Aerial supremacy: The Heinkel He 112’s Battle Against the Bf 109

Heinkel He 112

Setting the Stage 

In the maelstrom of the 1930s, the German Heinkel company unveiled a new hope for aerial supremacy, the Heinkel He 112. The brainchild of the brothers Walter and Siegfried Günter, the He 112 aimed to dominate the skies as a fast, maneuverable, and potent fighter.

The Gunters envisioned a low-wing monoplane, its sleek lines embodying the German aviation industry’s cutting-edge aerodynamics. Developed in response to the Reich Air Ministry’s request for a new frontline fighter, the He 112 represented a bold leap forward from the biplane designs of the past. It boasted an elliptical wing, an enclosed cockpit, and a retractable landing gear, all firsts in German military aviation.

Heinkel He 112 in Flight
Heinkel He 112 in Flight

The He 112 Test Flights

The first prototype, He 112 V1, lifted off in the summer of 1935. Its performance, while solid, didn’t outshine its contemporaries. The initial engine, a 640 hp Rolls-Royce Kestrel, underperformed. It became clear that Heinkel’s creation needed more power.

This insight led to the second prototype, He 112 V2, equipped with a more potent 680 hp Junkers Jumo engine. The V2 model exhibited promising results. It exhibited a top speed of 510 km/h, giving it a competitive edge. Test flights validated the He 112’s agility, stability, and excellent visibility. Despite some minor issues, such as high landing speeds, the He 112 appeared to be a solid contender in the race for the skies.

Prototype Heinkel He 112B
Prototype Heinkel He 112B Photo: Ad Meskens.

The Rival Emerges 

The He 112 faced formidable competition from the Messerschmitt Bf 109, a plane that would become one of the Second World War’s most iconic fighters. Why did the Bf 109 outshine the He 112? The reasons boil down to efficiency, simplicity, and adaptability.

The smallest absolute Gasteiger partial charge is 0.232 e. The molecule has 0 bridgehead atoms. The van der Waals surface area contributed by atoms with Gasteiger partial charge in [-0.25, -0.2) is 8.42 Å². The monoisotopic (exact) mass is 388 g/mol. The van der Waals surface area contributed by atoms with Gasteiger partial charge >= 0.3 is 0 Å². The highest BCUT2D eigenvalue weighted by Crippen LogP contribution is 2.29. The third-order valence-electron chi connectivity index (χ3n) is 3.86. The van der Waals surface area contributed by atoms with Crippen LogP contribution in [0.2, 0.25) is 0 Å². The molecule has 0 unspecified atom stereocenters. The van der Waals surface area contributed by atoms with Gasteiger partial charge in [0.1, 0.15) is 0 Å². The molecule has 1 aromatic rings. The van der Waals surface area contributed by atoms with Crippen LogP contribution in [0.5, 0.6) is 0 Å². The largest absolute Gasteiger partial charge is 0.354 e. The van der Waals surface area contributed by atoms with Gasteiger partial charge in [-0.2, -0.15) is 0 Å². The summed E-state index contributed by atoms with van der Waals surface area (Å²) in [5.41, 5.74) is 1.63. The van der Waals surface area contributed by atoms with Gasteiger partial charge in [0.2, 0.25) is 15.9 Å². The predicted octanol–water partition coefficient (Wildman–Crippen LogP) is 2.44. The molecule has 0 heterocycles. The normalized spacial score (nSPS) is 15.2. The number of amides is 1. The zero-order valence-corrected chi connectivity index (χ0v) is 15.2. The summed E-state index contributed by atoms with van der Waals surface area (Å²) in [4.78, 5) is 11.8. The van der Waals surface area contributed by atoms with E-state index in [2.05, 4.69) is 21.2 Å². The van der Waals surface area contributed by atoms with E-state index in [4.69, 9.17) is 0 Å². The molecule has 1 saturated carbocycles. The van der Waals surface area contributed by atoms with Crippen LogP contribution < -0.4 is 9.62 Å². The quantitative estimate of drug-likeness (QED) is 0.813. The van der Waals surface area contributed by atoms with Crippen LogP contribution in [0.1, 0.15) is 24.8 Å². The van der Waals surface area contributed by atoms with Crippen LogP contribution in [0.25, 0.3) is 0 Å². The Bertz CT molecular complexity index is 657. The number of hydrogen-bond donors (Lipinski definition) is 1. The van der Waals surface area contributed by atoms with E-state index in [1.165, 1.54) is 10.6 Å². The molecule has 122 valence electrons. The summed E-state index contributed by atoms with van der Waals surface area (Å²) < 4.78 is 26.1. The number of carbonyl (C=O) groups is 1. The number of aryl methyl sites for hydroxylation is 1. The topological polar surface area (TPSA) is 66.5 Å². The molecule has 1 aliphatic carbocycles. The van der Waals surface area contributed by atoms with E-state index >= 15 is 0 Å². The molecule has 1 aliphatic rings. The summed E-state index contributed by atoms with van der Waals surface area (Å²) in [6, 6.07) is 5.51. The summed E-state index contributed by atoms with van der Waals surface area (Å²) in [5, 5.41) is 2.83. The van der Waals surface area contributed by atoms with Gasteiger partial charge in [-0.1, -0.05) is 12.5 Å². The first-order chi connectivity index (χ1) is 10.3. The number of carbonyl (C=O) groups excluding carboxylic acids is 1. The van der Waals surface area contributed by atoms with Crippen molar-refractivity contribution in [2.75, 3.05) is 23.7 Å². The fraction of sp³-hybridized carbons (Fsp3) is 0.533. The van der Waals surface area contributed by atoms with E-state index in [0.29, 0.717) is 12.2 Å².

While the He 112 was a technological marvel, its innovative design proved to be its downfall. Its elliptical wing was harder and costlier to manufacture compared to the Bf 109’s rectangular wing. Furthermore, the He 112’s high landing speed made it less suitable for inexperienced pilots. The Bf 109, with its more manageable landing speed and simpler design, won the day. It was cheaper, easier to produce, and user-friendly, key factors in the tumultuous pre-war years.

He 112s Built for Other Countries

Despite losing out to the Bf 109, the He 112 found a new life abroad. Several countries saw potential in Heinkel’s creation. Among them were Spain, Hungary, Japan, and Romania.

The Spanish Nationalists used a small number of He 112s during their civil war. The aircraft’s maneuverability and speed earned it a favorable reputation among Spanish pilots. In Hungary, the He 112 B-1/U2 variant became a staple in their Air Force during the early stages of World War II.

Perhaps the most extensive use of the He 112 was in Romania. A total of 30 planes flew with the Royal Romanian Air Force. These aircraft saw extensive action on the Eastern Front against the Soviet Union. Their He 112s were outfitted with a more powerful engine and heavier armament, proving to be effective adversaries for the Soviet Air Force.

Heinkel He 112
Heinkel He 112 in FARR romanian livery at Focsani airport in the end of 1942

The He 112’s Legacy

The Heinkel He 112 was a remarkable fighter aircraft that, despite its impressive performance and technological advancements, failed to secure a position within the German Luftwaffe. Political influences and the favoritism towards the Messerschmitt Bf 109 meant that the He 112 was overshadowed and largely forgotten.

Nonetheless, the He 112 played a role in advancing German aviation technology and contributed to the development of subsequent aircraft designs. Although it did not gain the recognition it deserved during its time, the Heinkel He 112 remains an important piece of aviation history, representing the ambitions and challenges faced by Germany in the prelude to World War II.